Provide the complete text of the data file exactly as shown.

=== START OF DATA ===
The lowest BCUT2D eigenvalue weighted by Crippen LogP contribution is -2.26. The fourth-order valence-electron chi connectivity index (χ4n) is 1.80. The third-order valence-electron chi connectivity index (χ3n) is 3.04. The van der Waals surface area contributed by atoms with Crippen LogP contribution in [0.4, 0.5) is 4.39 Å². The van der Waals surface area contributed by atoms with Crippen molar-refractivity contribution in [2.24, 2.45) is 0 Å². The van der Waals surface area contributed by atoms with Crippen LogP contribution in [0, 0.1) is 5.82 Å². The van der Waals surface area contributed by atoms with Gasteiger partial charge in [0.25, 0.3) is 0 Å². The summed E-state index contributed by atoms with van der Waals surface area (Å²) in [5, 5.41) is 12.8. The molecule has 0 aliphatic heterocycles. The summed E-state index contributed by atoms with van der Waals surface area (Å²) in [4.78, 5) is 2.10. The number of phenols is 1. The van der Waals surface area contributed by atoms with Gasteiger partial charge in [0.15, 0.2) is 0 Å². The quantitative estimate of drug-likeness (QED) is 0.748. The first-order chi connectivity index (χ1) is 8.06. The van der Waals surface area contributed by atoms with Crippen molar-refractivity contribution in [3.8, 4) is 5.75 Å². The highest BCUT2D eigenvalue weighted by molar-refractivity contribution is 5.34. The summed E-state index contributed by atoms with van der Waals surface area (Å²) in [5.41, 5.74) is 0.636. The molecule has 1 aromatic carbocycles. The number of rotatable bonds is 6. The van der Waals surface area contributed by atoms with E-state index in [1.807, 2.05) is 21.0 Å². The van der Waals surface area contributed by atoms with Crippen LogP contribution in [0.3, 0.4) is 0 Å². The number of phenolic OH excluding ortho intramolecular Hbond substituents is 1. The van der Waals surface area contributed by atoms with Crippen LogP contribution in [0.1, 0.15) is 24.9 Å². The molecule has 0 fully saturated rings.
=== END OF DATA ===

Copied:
The lowest BCUT2D eigenvalue weighted by Crippen LogP contribution is -2.26. The fourth-order valence-electron chi connectivity index (χ4n) is 1.80. The third-order valence-electron chi connectivity index (χ3n) is 3.04. The van der Waals surface area contributed by atoms with Crippen LogP contribution in [0.4, 0.5) is 4.39 Å². The van der Waals surface area contributed by atoms with Crippen molar-refractivity contribution in [2.24, 2.45) is 0 Å². The van der Waals surface area contributed by atoms with Crippen LogP contribution in [0, 0.1) is 5.82 Å². The van der Waals surface area contributed by atoms with Gasteiger partial charge in [0.25, 0.3) is 0 Å². The summed E-state index contributed by atoms with van der Waals surface area (Å²) in [5, 5.41) is 12.8. The molecule has 0 aliphatic heterocycles. The summed E-state index contributed by atoms with van der Waals surface area (Å²) in [4.78, 5) is 2.10. The number of phenols is 1. The van der Waals surface area contributed by atoms with Gasteiger partial charge in [0.15, 0.2) is 0 Å². The quantitative estimate of drug-likeness (QED) is 0.748. The first-order chi connectivity index (χ1) is 8.06. The van der Waals surface area contributed by atoms with Crippen molar-refractivity contribution in [3.8, 4) is 5.75 Å². The highest BCUT2D eigenvalue weighted by molar-refractivity contribution is 5.34. The summed E-state index contributed by atoms with van der Waals surface area (Å²) in [5.41, 5.74) is 0.636. The molecule has 1 aromatic carbocycles. The number of rotatable bonds is 6. The van der Waals surface area contributed by atoms with E-state index in [1.807, 2.05) is 21.0 Å². The van der Waals surface area contributed by atoms with Crippen LogP contribution in [0.3, 0.4) is 0 Å². The number of phenolic OH excluding ortho intramolecular Hbond substituents is 1. The van der Waals surface area contributed by atoms with Crippen LogP contribution in [0.1, 0.15) is 24.9 Å². The molecule has 0 fully saturated rings.